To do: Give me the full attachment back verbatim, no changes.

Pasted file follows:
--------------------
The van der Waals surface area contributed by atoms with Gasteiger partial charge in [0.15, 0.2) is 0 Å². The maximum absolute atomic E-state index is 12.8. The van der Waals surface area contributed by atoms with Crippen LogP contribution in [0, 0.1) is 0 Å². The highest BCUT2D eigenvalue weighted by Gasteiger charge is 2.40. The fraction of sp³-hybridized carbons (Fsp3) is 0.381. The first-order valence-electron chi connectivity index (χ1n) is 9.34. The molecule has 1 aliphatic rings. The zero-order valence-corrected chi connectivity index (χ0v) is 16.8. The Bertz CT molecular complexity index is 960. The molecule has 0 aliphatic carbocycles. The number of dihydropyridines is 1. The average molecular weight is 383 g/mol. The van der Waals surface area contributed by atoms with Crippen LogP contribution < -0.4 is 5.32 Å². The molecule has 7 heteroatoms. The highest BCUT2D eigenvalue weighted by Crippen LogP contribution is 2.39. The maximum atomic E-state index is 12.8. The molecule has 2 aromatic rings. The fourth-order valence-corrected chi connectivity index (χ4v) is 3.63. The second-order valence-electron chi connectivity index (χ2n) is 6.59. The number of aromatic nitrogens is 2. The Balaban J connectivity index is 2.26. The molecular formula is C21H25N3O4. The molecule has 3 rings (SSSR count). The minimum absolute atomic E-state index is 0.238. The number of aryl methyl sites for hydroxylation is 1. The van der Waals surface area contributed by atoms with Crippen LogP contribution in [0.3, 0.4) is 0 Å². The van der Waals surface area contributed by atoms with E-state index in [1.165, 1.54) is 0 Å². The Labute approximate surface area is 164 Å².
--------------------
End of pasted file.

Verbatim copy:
The van der Waals surface area contributed by atoms with Gasteiger partial charge in [0.15, 0.2) is 0 Å². The maximum absolute atomic E-state index is 12.8. The van der Waals surface area contributed by atoms with Crippen LogP contribution in [0, 0.1) is 0 Å². The highest BCUT2D eigenvalue weighted by Gasteiger charge is 2.40. The fraction of sp³-hybridized carbons (Fsp3) is 0.381. The first-order valence-electron chi connectivity index (χ1n) is 9.34. The molecule has 1 aliphatic rings. The zero-order valence-corrected chi connectivity index (χ0v) is 16.8. The Bertz CT molecular complexity index is 960. The molecule has 0 aliphatic carbocycles. The number of dihydropyridines is 1. The average molecular weight is 383 g/mol. The van der Waals surface area contributed by atoms with Crippen LogP contribution < -0.4 is 5.32 Å². The molecule has 7 heteroatoms. The highest BCUT2D eigenvalue weighted by Crippen LogP contribution is 2.39. The maximum atomic E-state index is 12.8. The molecule has 2 aromatic rings. The fourth-order valence-corrected chi connectivity index (χ4v) is 3.63. The second-order valence-electron chi connectivity index (χ2n) is 6.59. The number of aromatic nitrogens is 2. The Balaban J connectivity index is 2.26. The molecular formula is C21H25N3O4. The molecule has 3 rings (SSSR count). The minimum absolute atomic E-state index is 0.238. The number of aryl methyl sites for hydroxylation is 1. The van der Waals surface area contributed by atoms with Crippen LogP contribution in [0.3, 0.4) is 0 Å². The van der Waals surface area contributed by atoms with E-state index in [1.165, 1.54) is 0 Å². The Labute approximate surface area is 164 Å².